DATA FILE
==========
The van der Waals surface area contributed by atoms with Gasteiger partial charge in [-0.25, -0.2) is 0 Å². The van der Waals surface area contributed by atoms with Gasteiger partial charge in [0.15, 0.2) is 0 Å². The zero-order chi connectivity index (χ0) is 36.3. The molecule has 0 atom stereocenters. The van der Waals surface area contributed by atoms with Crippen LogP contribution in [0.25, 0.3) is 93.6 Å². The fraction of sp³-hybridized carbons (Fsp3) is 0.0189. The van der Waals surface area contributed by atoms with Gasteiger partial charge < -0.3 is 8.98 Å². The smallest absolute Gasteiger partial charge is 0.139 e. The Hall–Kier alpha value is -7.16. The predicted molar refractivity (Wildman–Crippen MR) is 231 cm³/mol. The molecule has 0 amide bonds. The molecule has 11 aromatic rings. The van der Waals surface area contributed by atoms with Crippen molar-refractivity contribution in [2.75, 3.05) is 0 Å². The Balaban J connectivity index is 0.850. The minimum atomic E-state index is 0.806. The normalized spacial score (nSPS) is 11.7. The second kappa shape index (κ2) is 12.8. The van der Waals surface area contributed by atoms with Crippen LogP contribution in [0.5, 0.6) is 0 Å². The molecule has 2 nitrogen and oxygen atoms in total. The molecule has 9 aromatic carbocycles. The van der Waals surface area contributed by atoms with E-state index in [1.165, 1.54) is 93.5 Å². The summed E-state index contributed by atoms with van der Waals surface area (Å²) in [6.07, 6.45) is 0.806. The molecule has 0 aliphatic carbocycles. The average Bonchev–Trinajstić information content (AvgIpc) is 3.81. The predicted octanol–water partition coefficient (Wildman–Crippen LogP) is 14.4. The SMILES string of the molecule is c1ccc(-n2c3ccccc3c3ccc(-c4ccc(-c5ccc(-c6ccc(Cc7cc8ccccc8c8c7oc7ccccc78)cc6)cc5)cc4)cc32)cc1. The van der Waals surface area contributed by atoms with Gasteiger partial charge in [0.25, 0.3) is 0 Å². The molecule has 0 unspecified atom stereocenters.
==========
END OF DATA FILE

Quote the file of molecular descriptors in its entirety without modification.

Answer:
The van der Waals surface area contributed by atoms with Gasteiger partial charge in [-0.25, -0.2) is 0 Å². The van der Waals surface area contributed by atoms with Gasteiger partial charge in [0.15, 0.2) is 0 Å². The zero-order chi connectivity index (χ0) is 36.3. The molecule has 0 atom stereocenters. The van der Waals surface area contributed by atoms with Crippen LogP contribution in [0.25, 0.3) is 93.6 Å². The fraction of sp³-hybridized carbons (Fsp3) is 0.0189. The van der Waals surface area contributed by atoms with Gasteiger partial charge < -0.3 is 8.98 Å². The smallest absolute Gasteiger partial charge is 0.139 e. The Hall–Kier alpha value is -7.16. The predicted molar refractivity (Wildman–Crippen MR) is 231 cm³/mol. The molecule has 0 amide bonds. The molecule has 11 aromatic rings. The van der Waals surface area contributed by atoms with Crippen molar-refractivity contribution in [2.75, 3.05) is 0 Å². The Balaban J connectivity index is 0.850. The minimum atomic E-state index is 0.806. The normalized spacial score (nSPS) is 11.7. The second kappa shape index (κ2) is 12.8. The van der Waals surface area contributed by atoms with Crippen LogP contribution in [0.5, 0.6) is 0 Å². The molecule has 2 nitrogen and oxygen atoms in total. The molecule has 9 aromatic carbocycles. The van der Waals surface area contributed by atoms with E-state index in [1.165, 1.54) is 93.5 Å². The summed E-state index contributed by atoms with van der Waals surface area (Å²) in [6.07, 6.45) is 0.806. The molecule has 0 aliphatic carbocycles. The average Bonchev–Trinajstić information content (AvgIpc) is 3.81. The predicted octanol–water partition coefficient (Wildman–Crippen LogP) is 14.4. The SMILES string of the molecule is c1ccc(-n2c3ccccc3c3ccc(-c4ccc(-c5ccc(-c6ccc(Cc7cc8ccccc8c8c7oc7ccccc78)cc6)cc5)cc4)cc32)cc1. The van der Waals surface area contributed by atoms with Gasteiger partial charge in [0.25, 0.3) is 0 Å². The molecule has 0 unspecified atom stereocenters.